The Over/Under-Qualified Conundrum
Two members of our group, with roughly 15 years difference in marketing experience, recently applied for and were both selected to interview for the same position at the same company. Neither got the job.
The more experienced applicant assumed that she was over-qualified, receiving word from the hiring company that they worried she’d leave once the economy turned around. You’d be “bored.” This, despite the fact that she would sincerely be content in a position where she could easily perform the expected tasks. In addition, it would lead to more work/life balance in a company she truly targeted.
The less-experienced applicant assumed he was under-qualified and that the job went to someone with far more marketing acumen. Why not, with today’s extreme supply and little demand (several hundred people had applied for this one position), would a company not want to grab someone with more experience?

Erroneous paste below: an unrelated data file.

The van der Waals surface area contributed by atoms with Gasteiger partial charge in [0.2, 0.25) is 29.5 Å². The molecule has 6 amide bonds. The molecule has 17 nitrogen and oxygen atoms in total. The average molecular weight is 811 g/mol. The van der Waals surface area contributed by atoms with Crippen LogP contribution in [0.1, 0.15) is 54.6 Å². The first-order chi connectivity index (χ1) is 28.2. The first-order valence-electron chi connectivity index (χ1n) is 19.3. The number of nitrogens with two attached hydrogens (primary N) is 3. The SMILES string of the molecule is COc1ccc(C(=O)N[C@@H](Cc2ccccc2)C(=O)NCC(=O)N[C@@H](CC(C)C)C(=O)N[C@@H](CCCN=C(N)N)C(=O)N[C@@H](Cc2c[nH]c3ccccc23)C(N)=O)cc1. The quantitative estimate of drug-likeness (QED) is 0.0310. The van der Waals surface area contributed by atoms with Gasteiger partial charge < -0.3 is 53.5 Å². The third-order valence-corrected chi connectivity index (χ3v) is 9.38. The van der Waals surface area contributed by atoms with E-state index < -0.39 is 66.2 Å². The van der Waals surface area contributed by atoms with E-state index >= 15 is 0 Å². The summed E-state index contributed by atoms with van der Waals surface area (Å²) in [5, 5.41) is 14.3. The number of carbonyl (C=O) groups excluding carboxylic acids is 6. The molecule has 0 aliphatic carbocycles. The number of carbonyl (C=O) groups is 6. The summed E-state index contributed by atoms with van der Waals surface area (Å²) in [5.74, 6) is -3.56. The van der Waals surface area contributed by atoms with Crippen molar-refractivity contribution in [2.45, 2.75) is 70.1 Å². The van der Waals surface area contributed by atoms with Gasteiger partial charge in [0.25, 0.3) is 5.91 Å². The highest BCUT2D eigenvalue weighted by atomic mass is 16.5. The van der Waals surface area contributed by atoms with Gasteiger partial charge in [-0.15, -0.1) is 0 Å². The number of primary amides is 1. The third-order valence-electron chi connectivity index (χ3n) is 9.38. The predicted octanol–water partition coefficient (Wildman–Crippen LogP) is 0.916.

This leads us back to the psychology of interviewing. Does the over-qualified candidate lay their cards on the table and explain how the additional years of experience can greatly benefit the company, regardless of whether or not it’s long- or short-term? And that despite the years behind the ‘perfect’ candidate, there is no guarantee that this specific person would stay any longer than anyone else once the job market starts to recover.
How does the under-qualified person express their eagerness and the “low cost value” that they can bring? “No boredom here! I’m just excited at the opportunity to get my foot in the door!”
So…who got the job?? Maybe the company, with all the applicants, happened upon someone with just the right amount of experience – and was just the right fit.